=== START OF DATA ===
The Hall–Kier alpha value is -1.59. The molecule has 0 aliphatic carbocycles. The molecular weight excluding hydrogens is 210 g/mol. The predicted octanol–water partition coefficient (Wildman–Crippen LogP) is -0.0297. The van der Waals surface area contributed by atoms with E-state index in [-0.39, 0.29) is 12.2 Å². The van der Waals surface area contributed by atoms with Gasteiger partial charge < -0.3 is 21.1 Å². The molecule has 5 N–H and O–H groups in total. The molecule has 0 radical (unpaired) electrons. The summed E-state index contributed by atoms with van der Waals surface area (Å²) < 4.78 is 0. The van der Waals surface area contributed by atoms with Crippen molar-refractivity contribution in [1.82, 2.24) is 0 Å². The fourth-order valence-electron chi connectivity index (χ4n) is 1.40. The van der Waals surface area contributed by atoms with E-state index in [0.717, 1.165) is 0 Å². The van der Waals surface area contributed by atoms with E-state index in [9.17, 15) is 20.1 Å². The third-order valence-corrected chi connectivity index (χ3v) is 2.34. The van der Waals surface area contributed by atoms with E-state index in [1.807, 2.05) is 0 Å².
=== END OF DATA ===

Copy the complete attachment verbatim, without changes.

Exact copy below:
The Hall–Kier alpha value is -1.59. The molecule has 0 aliphatic carbocycles. The molecular weight excluding hydrogens is 210 g/mol. The predicted octanol–water partition coefficient (Wildman–Crippen LogP) is -0.0297. The van der Waals surface area contributed by atoms with E-state index in [-0.39, 0.29) is 12.2 Å². The van der Waals surface area contributed by atoms with Gasteiger partial charge < -0.3 is 21.1 Å². The molecule has 5 N–H and O–H groups in total. The molecule has 0 radical (unpaired) electrons. The summed E-state index contributed by atoms with van der Waals surface area (Å²) < 4.78 is 0. The van der Waals surface area contributed by atoms with Crippen molar-refractivity contribution in [1.82, 2.24) is 0 Å². The fourth-order valence-electron chi connectivity index (χ4n) is 1.40. The van der Waals surface area contributed by atoms with E-state index in [0.717, 1.165) is 0 Å². The van der Waals surface area contributed by atoms with E-state index in [9.17, 15) is 20.1 Å². The third-order valence-corrected chi connectivity index (χ3v) is 2.34. The van der Waals surface area contributed by atoms with E-state index in [1.807, 2.05) is 0 Å².